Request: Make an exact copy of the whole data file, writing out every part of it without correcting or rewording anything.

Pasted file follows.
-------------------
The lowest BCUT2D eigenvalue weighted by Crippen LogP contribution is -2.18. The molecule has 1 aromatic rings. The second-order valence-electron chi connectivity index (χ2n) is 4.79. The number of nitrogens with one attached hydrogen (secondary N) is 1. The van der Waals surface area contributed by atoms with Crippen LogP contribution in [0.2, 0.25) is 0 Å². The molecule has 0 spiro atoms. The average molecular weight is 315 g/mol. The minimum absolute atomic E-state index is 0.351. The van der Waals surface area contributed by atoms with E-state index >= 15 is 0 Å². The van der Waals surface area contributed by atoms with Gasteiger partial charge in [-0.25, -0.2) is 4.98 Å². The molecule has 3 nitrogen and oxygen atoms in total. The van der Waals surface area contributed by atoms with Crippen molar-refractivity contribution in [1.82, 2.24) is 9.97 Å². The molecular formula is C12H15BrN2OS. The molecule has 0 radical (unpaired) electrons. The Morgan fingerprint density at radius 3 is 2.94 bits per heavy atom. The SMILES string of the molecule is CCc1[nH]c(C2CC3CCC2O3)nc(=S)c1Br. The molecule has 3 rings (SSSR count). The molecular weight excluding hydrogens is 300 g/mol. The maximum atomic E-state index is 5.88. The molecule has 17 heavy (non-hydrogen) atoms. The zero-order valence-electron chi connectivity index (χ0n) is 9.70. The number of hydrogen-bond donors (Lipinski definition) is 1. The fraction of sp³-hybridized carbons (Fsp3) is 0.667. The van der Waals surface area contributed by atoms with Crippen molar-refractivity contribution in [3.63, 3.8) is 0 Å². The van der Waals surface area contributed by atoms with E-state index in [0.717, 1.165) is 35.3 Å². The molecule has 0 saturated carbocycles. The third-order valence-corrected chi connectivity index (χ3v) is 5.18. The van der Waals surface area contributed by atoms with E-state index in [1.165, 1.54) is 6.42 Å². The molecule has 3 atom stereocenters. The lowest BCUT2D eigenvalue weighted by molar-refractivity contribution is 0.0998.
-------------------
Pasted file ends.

The lowest BCUT2D eigenvalue weighted by Crippen LogP contribution is -2.18. The molecule has 1 aromatic rings. The second-order valence-electron chi connectivity index (χ2n) is 4.79. The number of nitrogens with one attached hydrogen (secondary N) is 1. The van der Waals surface area contributed by atoms with Crippen LogP contribution in [0.2, 0.25) is 0 Å². The molecule has 0 spiro atoms. The average molecular weight is 315 g/mol. The minimum absolute atomic E-state index is 0.351. The van der Waals surface area contributed by atoms with E-state index >= 15 is 0 Å². The van der Waals surface area contributed by atoms with Gasteiger partial charge in [-0.25, -0.2) is 4.98 Å². The molecule has 3 nitrogen and oxygen atoms in total. The van der Waals surface area contributed by atoms with Crippen molar-refractivity contribution in [1.82, 2.24) is 9.97 Å². The molecular formula is C12H15BrN2OS. The molecule has 0 radical (unpaired) electrons. The Morgan fingerprint density at radius 3 is 2.94 bits per heavy atom. The SMILES string of the molecule is CCc1[nH]c(C2CC3CCC2O3)nc(=S)c1Br. The molecule has 3 rings (SSSR count). The molecular weight excluding hydrogens is 300 g/mol. The maximum atomic E-state index is 5.88. The molecule has 17 heavy (non-hydrogen) atoms. The zero-order valence-electron chi connectivity index (χ0n) is 9.70. The number of hydrogen-bond donors (Lipinski definition) is 1. The fraction of sp³-hybridized carbons (Fsp3) is 0.667. The van der Waals surface area contributed by atoms with Crippen molar-refractivity contribution in [3.63, 3.8) is 0 Å². The van der Waals surface area contributed by atoms with E-state index in [0.717, 1.165) is 35.3 Å². The molecule has 0 saturated carbocycles. The third-order valence-corrected chi connectivity index (χ3v) is 5.18. The van der Waals surface area contributed by atoms with E-state index in [1.165, 1.54) is 6.42 Å². The molecule has 3 atom stereocenters. The lowest BCUT2D eigenvalue weighted by molar-refractivity contribution is 0.0998.